What we haven’t mentioned yet is that the Z30 ships with the latest iteration of the BB10 OS, version 10.2 to be exact, and this update brings with it a fair share of features and usage enhancements. The update has since rolled out to the earlier BB10 devices as well. Of course, as you must have guessed from our brief overview of the software above, the latest version doesn’t impact how you use the device, but it does add up to the overall experience. Possibly the very first thing you’ll notice is lockscreen previews. These are implemented in a slick way, using onscreen icons that display the recent messages by tapping on the corresponding icon. BlackBerry Hub also gets a refresh with the addition of the Priority Hub – a feature which is similar to Gmail’s Priority Inbox and displays messages it deems important. You can use filters to mark messages for inclusion into the Priority Hub, and also mark specific message threads to be included manually, and over time, it promises to learn what’s really important for you. Another very significant, and possibly the key highlight of the new OS version is popup banner notifications. These pop up on top of the screen and help you stay abreast of what’s happening, regardless of the app you may have running. Furthermore, these banner notifications are actionable in certain cases, mainly for BBM and text messages, and also for a few third-party apps like WhatsApp. This allows you to respond to messages without interrupting anything else you were doing on the phone – browsing the web or viewing a video, for example. It’s not just handy, it helps take the usage experience to the next level. Apart from the aforementioned highlights, the latest iteration of the OS also includes quite a few under-the-hood improvements, the most notable of which is that emails sent from the desktop or any other device sync nicely with the BB10 smartphone – so you always stay current with email on your BlackBerry. Other new additions include a dedicated icon for BlackBerry Hub and an app manager available in settings that allows you to check CPU and memory usage of apps.

The preloaded app set is also no different from what we’ve seen on the Z30’s siblings earlier, and support for key social networks such as Facebook, Twitter and LinkedIn, and services such as Evernote and Dropbox built right in. As far as the app ecosystem is concerned, it’s seen some nice inclusions – Real Racing 3 and Flipboard, for example (the latter is admittedly an Android port, but it’s there), while basics such as Skype and WhatsApp were already there. Native Instagram and Google’s suite of apps are still missing in action, and these remain a major gripe.

Rating: 8.5/10

Performance and Battery life


You’re in for some disappointment if you were to compare the specs of this flagship BlackBerry to what its rivals boast, especially those running Android. In the age of quad-core and octa-core, the Z30 is still powered by a dual-core Snapdragon Pro processor which is clocked at 1.7GHz… a small step above from the 1.5GHz chip found in the Z10 and the Q10. It’s paired with 2GB of RAM, and 16 gigs of expandable internal storage. Connectivity options abound as well, and apart from the micro-HDMI port we mentioned earlier, you’ll find dual-band Wi-Fi, Wi-Fi Direct, NFC A-GPS and DLNA, and for the very first time in a BlackBerry, the very handy inclusion of USB On-the-Go support as well, letting you plug in USB flash drives to the device directly.

Specs aside, it’s the real world performance that matters, and as such, we faced no hiccups or performance jitters while using the device. The gestures, swipes and animations are all smooth, while the operation stays jitter-free even with multiple apps running in the background. We did see a few frame drops while running Real Racing 3, but nothing that rendered the game unplayable.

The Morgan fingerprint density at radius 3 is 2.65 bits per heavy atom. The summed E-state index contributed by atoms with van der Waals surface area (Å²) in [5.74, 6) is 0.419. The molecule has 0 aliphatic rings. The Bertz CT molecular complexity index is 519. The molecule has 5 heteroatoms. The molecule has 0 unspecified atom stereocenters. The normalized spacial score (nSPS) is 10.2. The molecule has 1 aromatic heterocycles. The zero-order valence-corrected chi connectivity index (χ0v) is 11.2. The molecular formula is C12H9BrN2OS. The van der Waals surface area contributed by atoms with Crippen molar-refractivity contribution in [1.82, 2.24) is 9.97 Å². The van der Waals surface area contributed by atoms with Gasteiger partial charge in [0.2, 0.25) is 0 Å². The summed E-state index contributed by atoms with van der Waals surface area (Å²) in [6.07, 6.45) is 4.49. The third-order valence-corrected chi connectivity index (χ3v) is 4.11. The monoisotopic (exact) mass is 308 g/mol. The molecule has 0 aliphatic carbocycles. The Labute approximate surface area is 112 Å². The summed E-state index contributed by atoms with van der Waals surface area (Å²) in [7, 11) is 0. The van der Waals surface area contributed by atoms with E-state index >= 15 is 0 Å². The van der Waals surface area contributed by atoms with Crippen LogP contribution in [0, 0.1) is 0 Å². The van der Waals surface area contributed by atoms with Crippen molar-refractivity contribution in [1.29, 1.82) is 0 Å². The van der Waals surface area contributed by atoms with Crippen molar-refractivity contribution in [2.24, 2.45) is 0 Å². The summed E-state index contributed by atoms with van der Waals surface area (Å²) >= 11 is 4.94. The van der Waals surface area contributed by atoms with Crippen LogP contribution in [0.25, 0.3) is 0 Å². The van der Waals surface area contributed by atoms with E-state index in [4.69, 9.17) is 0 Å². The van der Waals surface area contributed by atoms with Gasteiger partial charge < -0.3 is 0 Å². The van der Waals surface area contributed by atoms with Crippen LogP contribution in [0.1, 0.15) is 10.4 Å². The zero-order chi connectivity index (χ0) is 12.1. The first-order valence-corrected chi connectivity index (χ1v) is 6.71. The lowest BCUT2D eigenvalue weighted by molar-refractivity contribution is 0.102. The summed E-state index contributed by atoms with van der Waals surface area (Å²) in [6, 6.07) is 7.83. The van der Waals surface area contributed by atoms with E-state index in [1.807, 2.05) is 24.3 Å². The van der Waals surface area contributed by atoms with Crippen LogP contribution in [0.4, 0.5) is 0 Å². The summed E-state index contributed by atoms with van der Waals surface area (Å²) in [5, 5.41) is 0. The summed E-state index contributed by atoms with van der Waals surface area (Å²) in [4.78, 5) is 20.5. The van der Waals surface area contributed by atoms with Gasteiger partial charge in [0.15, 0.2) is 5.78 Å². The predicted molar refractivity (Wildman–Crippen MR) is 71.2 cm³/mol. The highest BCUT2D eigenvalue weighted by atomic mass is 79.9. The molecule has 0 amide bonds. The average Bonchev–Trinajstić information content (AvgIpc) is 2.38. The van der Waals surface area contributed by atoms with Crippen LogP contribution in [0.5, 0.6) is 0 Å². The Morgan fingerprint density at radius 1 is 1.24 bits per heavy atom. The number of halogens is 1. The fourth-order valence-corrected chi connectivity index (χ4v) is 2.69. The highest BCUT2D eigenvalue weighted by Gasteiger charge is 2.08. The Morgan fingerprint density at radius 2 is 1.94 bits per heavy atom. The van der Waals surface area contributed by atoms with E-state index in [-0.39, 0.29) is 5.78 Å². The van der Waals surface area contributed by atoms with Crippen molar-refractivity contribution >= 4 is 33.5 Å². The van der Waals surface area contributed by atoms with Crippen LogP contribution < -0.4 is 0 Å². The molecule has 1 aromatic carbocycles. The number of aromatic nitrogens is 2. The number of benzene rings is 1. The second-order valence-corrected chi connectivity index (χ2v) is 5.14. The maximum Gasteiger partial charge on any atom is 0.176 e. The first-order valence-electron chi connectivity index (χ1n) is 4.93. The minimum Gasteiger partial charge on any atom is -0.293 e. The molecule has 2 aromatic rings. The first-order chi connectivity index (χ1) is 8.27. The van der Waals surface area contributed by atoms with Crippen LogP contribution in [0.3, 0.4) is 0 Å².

The Z30 features new antenna technology from Paratek that claims to dynamically tune reception for better connectivity in low signal areas, and we did find the reception a tad better as compared to other phones when we tried it out in a basement. Call quality isn’t as loud as we’d have preferred, but it’s quite clear and the built-in speakers do a fair job as well. What’s really a step up is the battery life – its 2,880 mAh sealed pack keeps the Z30 alive for a full day comfortably, extending into the second day if your usage isn’t very heavy, before it puts its feet up and dies. Of course, good battery life is critical for any portable device, but this certainly is a pleasant surprise given the so-so battery life on the Z10 and bodes well for this flagship smartphone.

Rating: 8.5/10



BlackBerry managed to surprise us with the pricing of its earlier BB10 handsets, all of which were priced quite high at launch time. The Z10 has received a significant price drop since then, and is now officially pegged at Rs 29,990 (~ $470), though you should be able to find it for much lower online… as low as Rs 20,349 (~ $320) on eBay India. We were fearing the worst when the Z30 launched, and the company managed to surprise us yet again, pleasantly this time. With the official sticker price of Rs 39,990 (~ $630), it isn’t cheap… but it isn’t exorbitant either. If you’re in the US, you can get the Z30 from Verizon Wireless for $199 on a two-year contract.

After playing around with the Z30 for a few days, it’s quite clear that this is the best BlackBerry smartphone till date. It may not have an awesome camera or top-notch specs on paper, but it has quite a few things going for it – a decent screen, smooth performance, elegant looks, a solid build and generous battery life. Sure, it won’t deliver the same app catalogue as iOS or Android, but then, do keep in mind that this is a BlackBerry and its mainstay is still a powerful messaging and notification system. And it does deliver. BB 10.2’s new features add to the overall experience and make it a worthy choice for anyone who is looking for a device to keep in touch with work and loved ones when out and about. The media and entertainment experience is very good as well, with a capable media player combined with the large screen and the long battery life that keeps pace. The only reason why we can’t recommend it wholeheartedly is the opportunity cost involved – the LG G2 is available for around the same price in India, and hits the sweet spot in terms of everything from screen quality, camera performance, overall speed and general all-roundedness… making it a much more compelling buy. However, if Android is not your thing for some reason, and you’re lured by the smoothness, intuitiveness and the messaging focus of the Z30, you can’t do much better than this. We aren’t sure if the Z30 is enough to pull the company out of the red, but that’s fodder for a separate article perhaps.

Overall Rating: 8/10

Tags: , , ,

Also Read:
Ex-Contributing Editor

Tinkerer and lover of all things gadgety, Deepak has been covering personal technology and reviewing gizmos for almost fourteen years. After stints at Digit Magazine, T3 India and Engadget, he's now trying to carve a corner for himself on the interwebs. Smartphones and tablets are his favorite toys and he's played with most platforms out there to stretch them to their limits and figure out what they can really do.